The Lion who is the Lamb
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God has to deal with the fundamental cause of the rot in his world, which is sin. As the Puritan, Richard Sibbes wrote, ‘Sin defiles our souls and takes away the sweet communion with God. It puts a sting in all our troubles, grieves the Spirit of God and does more harm that everything else in the world – nothing hurts us but sin, because nothing but sin separates us from God.’ This vision, and especially that of the ‘bloodied Lamb’, should bring home to us the seriousness of sin in the light of the holiness of God. The Bible provides us with what Charles Taylor calls the ‘social imaginary’, the totality of the way we look at the world, make sense of it and how we behave in it. It was the historian Herbert Butterfield who perceptively said, ‘If we imagine the world of generally righteous men with - at any given moment - only one especially wicked nation in it, we shall never envisage the seriousness of that situation with which Christianity sets out to deal.’ The Book of Revelation disabuses us of such Pollyanna optimism and presents the world as God sees it and as Christians should see it- broken and shameful.
All that corrupts and separates us from him has to be settled. God cannot do this by mere ‘say so’ from heaven. He has to step down from the throne into the grime and muck of our world in order to deal with it. The Lion has to become the Lamb (without ceasing to be the Lion) so we can be saved. Why?
The early church faced the heresy of Arianism which argued that Jesus was ‘like’ God, but was not of the same substance as God (i.e. he did not share the throne as depicted in Revelation 5). In this controversy the church saw clearly that the identity and mission of Jesus were intertwined- the Lion had to become the Lamb (God became man without ceasing to be God). The great Athanasius (296-376 AD) followed through the logic of salvation as presented in the Bible. Only God can save (Isa.46:3), so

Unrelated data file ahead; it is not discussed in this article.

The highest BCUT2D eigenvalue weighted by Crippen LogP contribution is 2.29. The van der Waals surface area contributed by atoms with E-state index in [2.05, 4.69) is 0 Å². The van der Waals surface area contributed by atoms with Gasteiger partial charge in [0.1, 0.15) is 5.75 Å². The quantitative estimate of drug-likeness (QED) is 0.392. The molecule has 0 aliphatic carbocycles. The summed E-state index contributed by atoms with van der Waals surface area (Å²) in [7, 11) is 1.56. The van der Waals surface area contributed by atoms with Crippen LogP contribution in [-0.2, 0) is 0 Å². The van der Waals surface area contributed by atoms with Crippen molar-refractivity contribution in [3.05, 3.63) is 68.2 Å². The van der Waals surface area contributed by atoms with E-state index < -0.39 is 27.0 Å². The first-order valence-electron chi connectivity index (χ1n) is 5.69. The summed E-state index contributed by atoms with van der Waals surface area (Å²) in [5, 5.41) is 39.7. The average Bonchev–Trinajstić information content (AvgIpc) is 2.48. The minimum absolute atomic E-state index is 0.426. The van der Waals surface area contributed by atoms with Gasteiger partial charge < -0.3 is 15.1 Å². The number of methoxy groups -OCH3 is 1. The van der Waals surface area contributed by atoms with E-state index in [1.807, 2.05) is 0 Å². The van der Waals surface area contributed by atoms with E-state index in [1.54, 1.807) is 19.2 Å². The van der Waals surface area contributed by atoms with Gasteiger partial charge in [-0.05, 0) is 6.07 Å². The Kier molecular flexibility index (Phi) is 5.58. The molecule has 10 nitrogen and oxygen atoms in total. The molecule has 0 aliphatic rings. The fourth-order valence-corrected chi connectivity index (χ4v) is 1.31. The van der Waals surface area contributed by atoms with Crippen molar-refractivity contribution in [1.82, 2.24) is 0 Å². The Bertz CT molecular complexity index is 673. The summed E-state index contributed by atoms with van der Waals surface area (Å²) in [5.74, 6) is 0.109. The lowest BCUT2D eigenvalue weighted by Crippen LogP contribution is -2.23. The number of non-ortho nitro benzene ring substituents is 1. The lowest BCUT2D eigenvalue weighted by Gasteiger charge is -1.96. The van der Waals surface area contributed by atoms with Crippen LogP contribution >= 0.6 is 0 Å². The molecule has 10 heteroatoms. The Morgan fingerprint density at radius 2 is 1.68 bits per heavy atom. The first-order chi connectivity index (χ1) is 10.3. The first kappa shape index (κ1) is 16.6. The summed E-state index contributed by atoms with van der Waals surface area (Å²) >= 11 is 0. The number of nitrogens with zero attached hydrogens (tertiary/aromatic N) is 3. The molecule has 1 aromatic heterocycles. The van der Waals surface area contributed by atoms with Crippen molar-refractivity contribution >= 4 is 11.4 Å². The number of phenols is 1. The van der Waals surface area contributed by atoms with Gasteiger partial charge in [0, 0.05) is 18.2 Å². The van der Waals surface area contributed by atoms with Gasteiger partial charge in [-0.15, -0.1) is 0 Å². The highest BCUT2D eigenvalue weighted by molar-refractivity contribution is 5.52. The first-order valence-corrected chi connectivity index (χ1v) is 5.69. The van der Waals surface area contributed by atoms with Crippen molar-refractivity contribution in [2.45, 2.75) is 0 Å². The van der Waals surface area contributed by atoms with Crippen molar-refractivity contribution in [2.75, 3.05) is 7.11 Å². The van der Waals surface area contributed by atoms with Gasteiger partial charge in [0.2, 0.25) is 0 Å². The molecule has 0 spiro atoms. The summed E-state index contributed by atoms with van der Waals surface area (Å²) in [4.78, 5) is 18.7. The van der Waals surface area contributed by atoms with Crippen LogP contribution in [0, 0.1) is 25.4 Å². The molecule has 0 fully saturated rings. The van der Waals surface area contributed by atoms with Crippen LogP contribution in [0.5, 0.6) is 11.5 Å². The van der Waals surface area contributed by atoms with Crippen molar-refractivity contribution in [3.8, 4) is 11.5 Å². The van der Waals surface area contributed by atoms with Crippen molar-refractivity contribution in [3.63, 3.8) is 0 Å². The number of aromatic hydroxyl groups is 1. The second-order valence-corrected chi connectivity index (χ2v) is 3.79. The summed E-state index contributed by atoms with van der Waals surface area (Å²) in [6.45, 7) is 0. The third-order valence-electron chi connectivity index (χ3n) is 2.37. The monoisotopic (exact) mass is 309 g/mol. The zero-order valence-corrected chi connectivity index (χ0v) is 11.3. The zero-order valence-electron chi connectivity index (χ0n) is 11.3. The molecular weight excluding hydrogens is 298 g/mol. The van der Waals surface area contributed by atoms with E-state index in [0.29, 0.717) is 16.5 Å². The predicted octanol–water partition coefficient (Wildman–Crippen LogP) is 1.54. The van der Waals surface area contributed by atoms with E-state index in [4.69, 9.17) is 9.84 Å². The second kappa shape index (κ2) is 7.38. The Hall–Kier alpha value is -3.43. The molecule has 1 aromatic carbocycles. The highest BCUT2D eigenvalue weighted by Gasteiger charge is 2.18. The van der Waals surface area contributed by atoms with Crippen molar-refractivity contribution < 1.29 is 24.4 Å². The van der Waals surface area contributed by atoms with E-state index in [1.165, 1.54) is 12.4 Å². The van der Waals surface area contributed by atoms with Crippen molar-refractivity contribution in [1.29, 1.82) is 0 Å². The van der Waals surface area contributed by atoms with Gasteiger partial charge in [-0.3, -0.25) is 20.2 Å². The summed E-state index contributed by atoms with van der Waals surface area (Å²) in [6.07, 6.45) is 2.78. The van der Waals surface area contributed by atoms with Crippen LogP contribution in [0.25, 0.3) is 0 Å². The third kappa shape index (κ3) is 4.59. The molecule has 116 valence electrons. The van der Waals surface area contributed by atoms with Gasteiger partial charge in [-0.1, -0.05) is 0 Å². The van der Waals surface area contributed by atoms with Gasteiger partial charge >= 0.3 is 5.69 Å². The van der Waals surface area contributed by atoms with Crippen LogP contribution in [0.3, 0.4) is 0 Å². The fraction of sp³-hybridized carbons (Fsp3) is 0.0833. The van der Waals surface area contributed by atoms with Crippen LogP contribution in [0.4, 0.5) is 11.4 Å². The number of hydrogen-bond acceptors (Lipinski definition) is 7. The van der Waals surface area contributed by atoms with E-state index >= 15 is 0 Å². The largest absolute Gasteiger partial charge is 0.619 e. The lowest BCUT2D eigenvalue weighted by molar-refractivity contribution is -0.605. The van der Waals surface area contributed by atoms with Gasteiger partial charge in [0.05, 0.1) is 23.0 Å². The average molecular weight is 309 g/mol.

Jesus must be God to fulfil this necessary condition, or he is no Saviour at all. If God has been personally offended by man then God must personally forgive those offences against him. This can’t be delegated to another, God himself must do this.
Furthermore, since it is man who has done the offending there needs to be a man who will represent man. The upshot is the need for someone who is both God and man; the biblical testimony is that Jesus Christ meets both requirements. The second person of the Holy Trinity steps down from his heavenly throne to become the sacrificial Lamb in order to lift people up to the throne of heaven.
In 5:6, John says of the all-powerful and omniscient Lamb, ‘He came and took the scroll from the right hand of him who sat on the throne.’ The taking possession of the scroll is the sign that he had taken sovereign authority over the future of the human race for judgment and redemption.
Here is the answer to the question: how is God working out his eternal decree in the world? It is through Christ who has been given executive power by the Father to enact his will on earth in saving and judging and will do both perfectly.
In an earlier devotion I mentioned Bishop Festo Kivengere who used to tell this, his favourite story: "One day a little girl sat watching her mother working in the kitchen. She asked her mummy, 'What does God do all day long?' For a while the mother was stumped, but then she said, 'Darling, I'll tell you what God does all day long. He spends his whole day mending broken things.’ That is what the triune God is doing, mending broken things like you and me and ultimately a broken world.
O God, whose blessed Son was manifested
That he might destroy the works of the devil,
And make us the sons of God, and heirs of eternal life;
Grant us, we beseech thee, that, having this hope,
We may purify ourselves, even as he is pure;
That, when he shall appear again with power and great glory,
We may be made like unto him in his eternal and glorious Kingdom,
Where with thee, O Father, and thee, O Holy Spirit, He liveth and reigneth,
Ever one God, world without end.
(1662 Book of Common Prayer)
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